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More on the Tony Races: Watch Out for 'Memphis' and 'Next Fall'

NEXT FALL Luke Adam Breakfast 1318
To paraphrase John Patrick Shanley from a few season back when he won every award going for Doubt, we're in the middle of a s--t storm of theatre awards. Today my colleagues and I will vote on the New York Drama Critics Circle Awards. Sunday, the Lucille Lortel Awards will be bestowed by Bebe Neuwirth and Bryan Batt. Monday, the Drama Desk nominations will be announced by Brian Stokes Mitchell and Cady Hoffman and the next day the big one--the Tonys nominations will be delivered by Jeff Daniel and Lea Michele. In my last blog post, I handicapped the Best Musical, speculating that the race would boil down to a contest between American Idiot and The Addams Family. Since then, a Facebook friend reminded me that I should watch out from Memphis, the safe middle-of-the-run choice between the hard-rock Idiot and the critical-flop-but-box-office-champ Addams. There is buzz that Addams might not even make the final cut even though they just announced a national tour of the show.

So if Addams gets the big snap-off--as it did from the Outer Critics Circle--what will fill its slot? (And BTW, why did the OCC have five nominees for Best Broadway Musical when they normally have four?) Fela! is a lock, so that leaves Million Dollar Quartet, Come Fly Away and Sondheim on Sondheim. The Tony nominators may be feeling their oats and defying the powerful producers who will want a really commercial show in there, thus the possible Addams snub. If so, they might give it to Sondheim which is a limited run.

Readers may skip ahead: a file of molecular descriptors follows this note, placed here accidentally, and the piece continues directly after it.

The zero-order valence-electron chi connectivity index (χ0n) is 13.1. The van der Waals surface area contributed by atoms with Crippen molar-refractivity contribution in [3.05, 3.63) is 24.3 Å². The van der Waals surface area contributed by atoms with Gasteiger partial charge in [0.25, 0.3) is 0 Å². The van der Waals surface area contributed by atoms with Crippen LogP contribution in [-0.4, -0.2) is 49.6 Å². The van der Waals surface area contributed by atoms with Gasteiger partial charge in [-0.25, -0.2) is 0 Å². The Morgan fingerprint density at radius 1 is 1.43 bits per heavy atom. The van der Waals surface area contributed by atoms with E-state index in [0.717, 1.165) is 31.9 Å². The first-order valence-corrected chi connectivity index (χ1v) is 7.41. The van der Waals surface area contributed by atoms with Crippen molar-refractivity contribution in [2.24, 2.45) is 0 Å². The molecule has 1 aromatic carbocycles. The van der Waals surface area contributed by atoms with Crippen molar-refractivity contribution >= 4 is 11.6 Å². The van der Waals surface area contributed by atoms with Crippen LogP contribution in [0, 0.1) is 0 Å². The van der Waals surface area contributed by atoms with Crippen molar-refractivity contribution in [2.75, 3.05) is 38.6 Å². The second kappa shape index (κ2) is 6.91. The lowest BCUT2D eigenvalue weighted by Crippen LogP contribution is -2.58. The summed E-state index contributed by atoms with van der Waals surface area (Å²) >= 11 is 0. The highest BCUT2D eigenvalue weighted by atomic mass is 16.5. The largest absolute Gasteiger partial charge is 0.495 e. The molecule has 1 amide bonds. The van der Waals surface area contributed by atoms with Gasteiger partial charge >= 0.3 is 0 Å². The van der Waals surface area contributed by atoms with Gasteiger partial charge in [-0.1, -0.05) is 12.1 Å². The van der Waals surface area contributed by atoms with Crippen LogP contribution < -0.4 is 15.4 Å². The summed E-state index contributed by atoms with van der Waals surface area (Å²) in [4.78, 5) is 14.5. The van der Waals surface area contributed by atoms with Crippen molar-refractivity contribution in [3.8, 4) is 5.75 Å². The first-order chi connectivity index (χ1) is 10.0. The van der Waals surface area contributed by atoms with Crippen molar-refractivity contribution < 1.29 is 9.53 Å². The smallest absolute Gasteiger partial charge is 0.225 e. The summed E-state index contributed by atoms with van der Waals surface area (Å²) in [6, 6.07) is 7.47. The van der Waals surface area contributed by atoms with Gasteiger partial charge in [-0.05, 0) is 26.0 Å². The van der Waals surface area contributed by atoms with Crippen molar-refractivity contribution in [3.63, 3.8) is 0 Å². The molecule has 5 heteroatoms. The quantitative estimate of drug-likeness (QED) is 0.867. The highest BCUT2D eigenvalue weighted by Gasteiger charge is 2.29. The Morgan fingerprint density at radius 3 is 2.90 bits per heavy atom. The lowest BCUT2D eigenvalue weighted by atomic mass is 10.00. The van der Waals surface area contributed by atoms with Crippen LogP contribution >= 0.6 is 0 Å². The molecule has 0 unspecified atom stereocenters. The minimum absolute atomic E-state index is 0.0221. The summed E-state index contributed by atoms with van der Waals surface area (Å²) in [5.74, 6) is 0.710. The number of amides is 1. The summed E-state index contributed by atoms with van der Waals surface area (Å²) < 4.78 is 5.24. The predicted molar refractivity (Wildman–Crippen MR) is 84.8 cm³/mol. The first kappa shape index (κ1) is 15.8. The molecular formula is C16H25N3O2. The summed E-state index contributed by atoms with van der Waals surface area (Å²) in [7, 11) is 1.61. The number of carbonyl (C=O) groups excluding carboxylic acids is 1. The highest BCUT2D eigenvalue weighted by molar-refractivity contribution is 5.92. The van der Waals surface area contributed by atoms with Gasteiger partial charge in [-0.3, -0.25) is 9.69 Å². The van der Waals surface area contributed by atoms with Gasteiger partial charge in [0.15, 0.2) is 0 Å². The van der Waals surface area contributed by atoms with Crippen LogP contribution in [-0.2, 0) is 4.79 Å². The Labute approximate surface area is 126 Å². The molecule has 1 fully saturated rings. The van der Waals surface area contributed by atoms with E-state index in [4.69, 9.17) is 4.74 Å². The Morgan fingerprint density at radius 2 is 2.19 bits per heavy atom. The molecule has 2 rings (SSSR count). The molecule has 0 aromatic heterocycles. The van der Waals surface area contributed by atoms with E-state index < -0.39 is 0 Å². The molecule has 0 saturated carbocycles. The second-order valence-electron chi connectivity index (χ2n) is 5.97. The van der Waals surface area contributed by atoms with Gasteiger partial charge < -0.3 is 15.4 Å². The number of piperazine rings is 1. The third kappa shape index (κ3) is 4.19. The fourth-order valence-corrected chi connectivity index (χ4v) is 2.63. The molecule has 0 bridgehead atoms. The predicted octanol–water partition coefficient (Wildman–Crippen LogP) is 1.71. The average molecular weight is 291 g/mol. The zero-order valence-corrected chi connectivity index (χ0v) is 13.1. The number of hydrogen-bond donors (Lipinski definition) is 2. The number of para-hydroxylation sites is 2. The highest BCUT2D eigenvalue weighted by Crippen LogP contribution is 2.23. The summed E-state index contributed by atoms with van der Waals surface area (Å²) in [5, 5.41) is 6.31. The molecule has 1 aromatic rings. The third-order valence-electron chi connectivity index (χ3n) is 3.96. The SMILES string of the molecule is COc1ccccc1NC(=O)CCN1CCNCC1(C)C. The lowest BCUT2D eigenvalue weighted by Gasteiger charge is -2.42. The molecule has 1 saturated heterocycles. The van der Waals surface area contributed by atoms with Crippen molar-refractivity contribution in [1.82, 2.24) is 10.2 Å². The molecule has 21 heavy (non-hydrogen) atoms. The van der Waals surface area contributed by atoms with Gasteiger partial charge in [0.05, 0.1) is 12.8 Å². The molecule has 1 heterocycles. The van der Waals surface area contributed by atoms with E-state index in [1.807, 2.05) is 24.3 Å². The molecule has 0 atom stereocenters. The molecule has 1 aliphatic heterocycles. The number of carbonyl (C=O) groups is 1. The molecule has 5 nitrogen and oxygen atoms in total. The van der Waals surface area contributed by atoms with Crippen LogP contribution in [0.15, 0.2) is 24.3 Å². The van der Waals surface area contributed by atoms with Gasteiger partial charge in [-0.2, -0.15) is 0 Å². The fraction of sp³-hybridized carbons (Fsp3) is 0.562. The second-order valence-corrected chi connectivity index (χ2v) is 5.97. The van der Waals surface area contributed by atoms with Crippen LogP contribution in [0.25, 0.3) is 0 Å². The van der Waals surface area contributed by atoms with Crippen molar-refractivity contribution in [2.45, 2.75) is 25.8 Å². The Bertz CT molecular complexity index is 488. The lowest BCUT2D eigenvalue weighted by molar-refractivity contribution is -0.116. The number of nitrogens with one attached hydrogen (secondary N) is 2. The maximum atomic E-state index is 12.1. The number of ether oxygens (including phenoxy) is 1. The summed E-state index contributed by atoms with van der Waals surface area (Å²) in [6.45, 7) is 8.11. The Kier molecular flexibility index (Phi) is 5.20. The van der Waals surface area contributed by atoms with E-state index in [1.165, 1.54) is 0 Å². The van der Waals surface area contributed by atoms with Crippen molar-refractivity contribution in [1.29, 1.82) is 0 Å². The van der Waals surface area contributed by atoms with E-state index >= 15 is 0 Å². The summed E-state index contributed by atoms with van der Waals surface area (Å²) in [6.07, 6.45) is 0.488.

As for Best Play, there is no clear front-runner. Enron received the most diverse reviews of the season with the critics either hating it as a shallow smoke-and-mirrors fraud or loving it as a insightful indictment of excessive American capitalism. So it's kind of in the same position as The Addams Family with its gang of over 35 producers wanting a Tony nod to cement its box office future. The reaction to Race was equally mixed. Red is by an American author, but comes to us with a British production and cast, so it has snob appeal. The only other plays still running are Next Fall, Geoffrey Nauffts'  tender drama of a gay couple coping with religious differences and A Behanding in Spokane, Martin McDonagh's bloody comedy. Spokane is remarkable cheifly for Christopher Walken's quirky star turn as a wacky killer. Fall will definitely get a Tony nomination and I wouldn't be surprised if it won as a safe choice, much like Memphis.

Donald Margulies' Time Stands Still has its champions and Sarah Ruhl's In the Next Room or the vibrator play was a Pulitzer finalist, but they both closed and the Tonys are loathe to "waste" a nomination on a shuttered show.

Photo of Next Fall: Carol Rosegg 

--David Sheward

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